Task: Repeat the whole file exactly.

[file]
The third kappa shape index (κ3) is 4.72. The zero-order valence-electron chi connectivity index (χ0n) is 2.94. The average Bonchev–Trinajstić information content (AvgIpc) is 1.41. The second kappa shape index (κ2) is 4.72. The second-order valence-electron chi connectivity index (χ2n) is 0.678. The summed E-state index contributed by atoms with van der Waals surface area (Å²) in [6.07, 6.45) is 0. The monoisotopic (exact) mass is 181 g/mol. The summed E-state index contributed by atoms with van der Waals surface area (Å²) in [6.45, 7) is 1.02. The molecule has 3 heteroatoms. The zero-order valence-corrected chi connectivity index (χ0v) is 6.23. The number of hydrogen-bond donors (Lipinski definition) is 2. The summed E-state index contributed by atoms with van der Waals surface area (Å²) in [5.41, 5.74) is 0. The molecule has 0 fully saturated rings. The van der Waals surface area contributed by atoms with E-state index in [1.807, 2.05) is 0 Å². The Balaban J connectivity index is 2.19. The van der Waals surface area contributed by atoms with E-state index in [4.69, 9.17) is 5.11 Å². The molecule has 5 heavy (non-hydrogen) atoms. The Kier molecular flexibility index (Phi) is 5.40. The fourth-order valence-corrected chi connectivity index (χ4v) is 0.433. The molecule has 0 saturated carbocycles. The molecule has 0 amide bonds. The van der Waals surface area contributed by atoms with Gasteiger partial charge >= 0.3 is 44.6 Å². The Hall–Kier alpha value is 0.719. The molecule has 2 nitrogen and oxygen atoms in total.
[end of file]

The third kappa shape index (κ3) is 4.72. The zero-order valence-electron chi connectivity index (χ0n) is 2.94. The average Bonchev–Trinajstić information content (AvgIpc) is 1.41. The second kappa shape index (κ2) is 4.72. The second-order valence-electron chi connectivity index (χ2n) is 0.678. The summed E-state index contributed by atoms with van der Waals surface area (Å²) in [6.07, 6.45) is 0. The monoisotopic (exact) mass is 181 g/mol. The summed E-state index contributed by atoms with van der Waals surface area (Å²) in [6.45, 7) is 1.02. The molecule has 3 heteroatoms. The zero-order valence-corrected chi connectivity index (χ0v) is 6.23. The number of hydrogen-bond donors (Lipinski definition) is 2. The summed E-state index contributed by atoms with van der Waals surface area (Å²) in [5.41, 5.74) is 0. The molecule has 0 fully saturated rings. The van der Waals surface area contributed by atoms with E-state index in [1.807, 2.05) is 0 Å². The Balaban J connectivity index is 2.19. The van der Waals surface area contributed by atoms with E-state index in [4.69, 9.17) is 5.11 Å². The molecule has 5 heavy (non-hydrogen) atoms. The Kier molecular flexibility index (Phi) is 5.40. The fourth-order valence-corrected chi connectivity index (χ4v) is 0.433. The molecule has 0 saturated carbocycles. The molecule has 0 amide bonds. The van der Waals surface area contributed by atoms with Gasteiger partial charge >= 0.3 is 44.6 Å². The Hall–Kier alpha value is 0.719. The molecule has 2 nitrogen and oxygen atoms in total.